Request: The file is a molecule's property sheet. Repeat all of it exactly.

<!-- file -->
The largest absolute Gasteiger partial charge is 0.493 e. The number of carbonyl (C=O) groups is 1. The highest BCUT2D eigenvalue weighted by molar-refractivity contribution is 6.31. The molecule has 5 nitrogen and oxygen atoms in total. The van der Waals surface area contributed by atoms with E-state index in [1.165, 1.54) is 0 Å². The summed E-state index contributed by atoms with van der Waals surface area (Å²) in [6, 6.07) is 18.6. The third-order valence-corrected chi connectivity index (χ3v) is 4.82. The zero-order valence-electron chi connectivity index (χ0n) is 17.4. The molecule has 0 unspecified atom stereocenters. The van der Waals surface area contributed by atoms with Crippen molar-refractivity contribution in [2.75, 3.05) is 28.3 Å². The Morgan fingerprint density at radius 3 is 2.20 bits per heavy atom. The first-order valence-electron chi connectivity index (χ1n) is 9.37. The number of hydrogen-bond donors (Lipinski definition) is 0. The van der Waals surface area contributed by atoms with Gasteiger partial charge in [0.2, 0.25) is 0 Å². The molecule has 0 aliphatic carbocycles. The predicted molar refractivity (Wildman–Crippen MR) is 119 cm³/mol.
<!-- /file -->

The largest absolute Gasteiger partial charge is 0.493 e. The number of carbonyl (C=O) groups is 1. The highest BCUT2D eigenvalue weighted by molar-refractivity contribution is 6.31. The molecule has 5 nitrogen and oxygen atoms in total. The van der Waals surface area contributed by atoms with E-state index in [1.165, 1.54) is 0 Å². The summed E-state index contributed by atoms with van der Waals surface area (Å²) in [6, 6.07) is 18.6. The third-order valence-corrected chi connectivity index (χ3v) is 4.82. The zero-order valence-electron chi connectivity index (χ0n) is 17.4. The molecule has 0 unspecified atom stereocenters. The van der Waals surface area contributed by atoms with Crippen molar-refractivity contribution in [2.75, 3.05) is 28.3 Å². The Morgan fingerprint density at radius 3 is 2.20 bits per heavy atom. The first-order valence-electron chi connectivity index (χ1n) is 9.37. The number of hydrogen-bond donors (Lipinski definition) is 0. The van der Waals surface area contributed by atoms with Gasteiger partial charge in [0.2, 0.25) is 0 Å². The molecule has 0 aliphatic carbocycles. The predicted molar refractivity (Wildman–Crippen MR) is 119 cm³/mol.